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December 21, 2014 / 29 Kislev, 5775
 
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Eternal Love Story


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Do you think that after all our rebellions against Him, Hashem would still want us back if He didn’t love us? After all that we have done to Him? We know He wants us back. Don’t we say every day that He will send a redeemer “b’ahavah” – with love (Shemoneh Esrei)?

If Hashem did not love us, our history would have ended thousands of years ago. And during Elul we remember our mutual love. This love between the Ribbono shel Olam and Am Yisrael is the foundation of everything – all history, all hope, all ruchnius and the entire existence of our Holy Nation.

How do we begin Shabbos, the holiest day of the week? With Shir HaShirim, the passionate outpouring that describes the ageless love between Hashem and His People.

Chapter two: “Like an apple tree among the trees of the forest, so is my beloved among the youths; in his shadow I long to sit, and his fruit is sweet to my taste. He brings me to the house of wine, and looks at me with love. Sustain me with raisins, refresh me with apples, for I am lovesick…”

Chapter three: “On my bed at night I sought him whom my soul loves; I sought him, but I did not find him. I will rise and go about the city, in the streets and in the squares…. I will seek him whom my soul loves. I sought him, but I did not find him…”

Did you ever read of such heights of passion or depths of longing? This is the love between Am Yisrael and Hashem. Our eternal search for Him has been the entire purpose of our national existence.

Listen to the suffering of Am Yisrael (chapter five): “I sought him, but I could not find him; I called him, but he did not answer me. The watchmen who go about the city found me; they struck me; they wounded me; the guardians of the walls stripped me of my mantle…”

Has there ever been such love and such suffering as ours?

But we do not give up, and we are sustained by the conviction that our quest will be rewarded. This conviction is reflected in the songs of Shabbos, beginning with Lecha Dodi, which describes the chassanah between us and our Creator.

Why is Shabbos a bride? Because on Shabbos the Nation of Israel and Hashem become one again. Shabbos is not a theory; it’s in our heart and soul because it is an expression of love. “Enter in peace, oh crown of her husband. Even in gladness and good cheer, among the faithful of the treasured nation, enter Oh bride! Enter Oh bride” (Lecha Dodi).

But we don’t limit our expression of love to Shabbos. We begin and end every day with an expression of love – “Shema Yisrael, Hashem Elokeinu, Hashem Echad.” What is the Shema telling us? Hashem, our God, is the One and Only.” Is this not marriage?

Every day we say, “You shall love Hashem your God, with all your heart and all your soul and all your resources.” Is that not a marriage vow? And the Shema goes on to list the consequences of love and, God forbid, the consequences if we forsake the One we love. We don’t want to get divorced from Hashem. Divorce from Hashem is called Galus, exile, and the pain is beyond description in a world that hates us.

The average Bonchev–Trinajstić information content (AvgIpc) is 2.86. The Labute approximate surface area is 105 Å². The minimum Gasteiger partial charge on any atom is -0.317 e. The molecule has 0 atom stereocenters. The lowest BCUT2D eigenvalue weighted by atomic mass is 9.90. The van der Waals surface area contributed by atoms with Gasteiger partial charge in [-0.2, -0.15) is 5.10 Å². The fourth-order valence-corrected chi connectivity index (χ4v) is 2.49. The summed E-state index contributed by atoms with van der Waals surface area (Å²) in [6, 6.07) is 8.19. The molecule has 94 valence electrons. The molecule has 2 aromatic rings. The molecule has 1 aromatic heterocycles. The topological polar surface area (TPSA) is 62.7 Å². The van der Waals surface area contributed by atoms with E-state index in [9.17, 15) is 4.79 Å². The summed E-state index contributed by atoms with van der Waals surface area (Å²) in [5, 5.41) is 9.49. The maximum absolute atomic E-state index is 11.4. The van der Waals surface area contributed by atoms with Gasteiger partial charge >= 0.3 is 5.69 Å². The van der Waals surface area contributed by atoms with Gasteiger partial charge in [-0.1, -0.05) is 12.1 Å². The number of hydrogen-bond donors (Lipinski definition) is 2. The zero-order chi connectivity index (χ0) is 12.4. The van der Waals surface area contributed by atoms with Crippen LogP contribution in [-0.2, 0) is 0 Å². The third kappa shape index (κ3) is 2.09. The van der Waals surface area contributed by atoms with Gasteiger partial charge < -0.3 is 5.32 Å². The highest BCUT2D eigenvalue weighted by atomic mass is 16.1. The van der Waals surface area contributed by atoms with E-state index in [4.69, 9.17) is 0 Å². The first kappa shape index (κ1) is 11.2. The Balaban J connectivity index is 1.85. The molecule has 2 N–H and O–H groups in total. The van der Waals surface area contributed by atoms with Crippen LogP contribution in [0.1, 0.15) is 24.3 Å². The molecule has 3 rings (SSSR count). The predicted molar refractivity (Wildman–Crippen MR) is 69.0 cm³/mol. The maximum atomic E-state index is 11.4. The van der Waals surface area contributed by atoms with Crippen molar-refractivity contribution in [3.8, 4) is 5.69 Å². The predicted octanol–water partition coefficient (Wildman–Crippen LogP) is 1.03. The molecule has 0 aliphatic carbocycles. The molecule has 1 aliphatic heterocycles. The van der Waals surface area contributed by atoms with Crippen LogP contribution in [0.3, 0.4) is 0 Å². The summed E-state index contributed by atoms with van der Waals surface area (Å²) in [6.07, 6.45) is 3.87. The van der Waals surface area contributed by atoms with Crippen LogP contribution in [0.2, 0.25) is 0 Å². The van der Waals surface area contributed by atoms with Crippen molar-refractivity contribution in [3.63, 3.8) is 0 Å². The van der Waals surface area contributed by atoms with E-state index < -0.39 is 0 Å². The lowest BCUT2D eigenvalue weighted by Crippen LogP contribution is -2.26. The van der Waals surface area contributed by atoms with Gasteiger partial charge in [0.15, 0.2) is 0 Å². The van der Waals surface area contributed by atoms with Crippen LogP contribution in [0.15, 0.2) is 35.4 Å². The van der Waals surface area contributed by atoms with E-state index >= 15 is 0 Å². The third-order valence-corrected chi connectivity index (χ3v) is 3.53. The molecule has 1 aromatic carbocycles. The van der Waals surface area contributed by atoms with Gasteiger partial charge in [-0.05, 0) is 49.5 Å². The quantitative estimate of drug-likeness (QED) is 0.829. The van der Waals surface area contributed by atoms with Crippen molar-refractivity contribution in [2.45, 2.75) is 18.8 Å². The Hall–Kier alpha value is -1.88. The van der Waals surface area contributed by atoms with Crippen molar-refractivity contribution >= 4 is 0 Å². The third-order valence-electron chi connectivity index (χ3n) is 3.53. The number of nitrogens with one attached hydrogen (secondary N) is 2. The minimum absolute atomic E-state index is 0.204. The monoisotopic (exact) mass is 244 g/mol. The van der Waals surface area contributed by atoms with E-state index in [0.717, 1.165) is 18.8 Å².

“And you will swiftly be banished from the goodly land that Hashem gives you.”

If that is not divorce, what is it?

As Shabbos ends, we express our longing for the days of our simcha with Hashem. “Majestic, beautiful, Radiance of the universe, my soul pines for Your love…. Please… spread upon me, my Beloved, the shelter of Your peace…” (Yedid Nefesh).

This is exactly the emotion the Torah wants us to feel as we enter the days leading to Rosh Hashanah and Yom Kippur. We refer to Hashem as “Melech” on Rosh Hashanah. Isn’t that exactly what a bridegroom is called? When we stand for the chassan at the chuppah, are we not standing up for a king?

“A groom is similar to a king. Just as a king does not go out in public alone, so too a groom does not go out in public alone. Just as a king wears garments of honor, so too does a groom wear garments of honor during the seven days of rejoicing. Just as everyone praises a king, so too everyone praises a groom during the seven days…. Just as the king’s face shines like the sun, so too does a groom’s face shine like the sun, as it says (in Tehillim 19), ‘He has set up a tent for the sun, which is like a groom going forth from his bridal chamber’ ” (Pirkei d’Rabbi Eliezer, chapter 16).

About the Author: Roy Neuberger's latest book, “2020 Vision” (Feldheim) is available in English, Hebrew, Spanish, French, Russian, and Georgian. An e-edition is available at www.feldheim.com. Roy is also the author of "From Central Park to Sinai: How I Found My Jewish Soul” (available in English, Hebrew and Russian, and Georgian) and “Worldstorm.” Roy and Leah Neuberger speak publicly on topics related to his books and articles. He can be contacted at roy@tosinai.com or through his websites www.tosinai.com and www.2020visionthebook.com.


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